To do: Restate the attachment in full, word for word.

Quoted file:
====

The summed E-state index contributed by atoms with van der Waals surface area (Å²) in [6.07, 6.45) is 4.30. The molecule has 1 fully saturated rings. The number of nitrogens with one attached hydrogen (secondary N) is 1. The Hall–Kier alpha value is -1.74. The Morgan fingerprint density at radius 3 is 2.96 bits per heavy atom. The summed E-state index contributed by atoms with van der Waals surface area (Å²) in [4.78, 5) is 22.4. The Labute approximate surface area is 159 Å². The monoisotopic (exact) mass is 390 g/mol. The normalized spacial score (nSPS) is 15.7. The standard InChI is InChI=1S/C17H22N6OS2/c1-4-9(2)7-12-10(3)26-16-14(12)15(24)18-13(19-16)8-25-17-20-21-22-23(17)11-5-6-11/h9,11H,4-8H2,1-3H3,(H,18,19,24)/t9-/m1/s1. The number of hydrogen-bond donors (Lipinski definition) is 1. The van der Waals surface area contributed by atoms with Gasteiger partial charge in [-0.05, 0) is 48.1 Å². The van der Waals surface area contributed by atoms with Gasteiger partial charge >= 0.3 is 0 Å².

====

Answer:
The summed E-state index contributed by atoms with van der Waals surface area (Å²) in [6.07, 6.45) is 4.30. The molecule has 1 fully saturated rings. The number of nitrogens with one attached hydrogen (secondary N) is 1. The Hall–Kier alpha value is -1.74. The Morgan fingerprint density at radius 3 is 2.96 bits per heavy atom. The summed E-state index contributed by atoms with van der Waals surface area (Å²) in [4.78, 5) is 22.4. The Labute approximate surface area is 159 Å². The monoisotopic (exact) mass is 390 g/mol. The normalized spacial score (nSPS) is 15.7. The standard InChI is InChI=1S/C17H22N6OS2/c1-4-9(2)7-12-10(3)26-16-14(12)15(24)18-13(19-16)8-25-17-20-21-22-23(17)11-5-6-11/h9,11H,4-8H2,1-3H3,(H,18,19,24)/t9-/m1/s1. The number of hydrogen-bond donors (Lipinski definition) is 1. The van der Waals surface area contributed by atoms with Gasteiger partial charge in [-0.05, 0) is 48.1 Å². The van der Waals surface area contributed by atoms with Gasteiger partial charge >= 0.3 is 0 Å².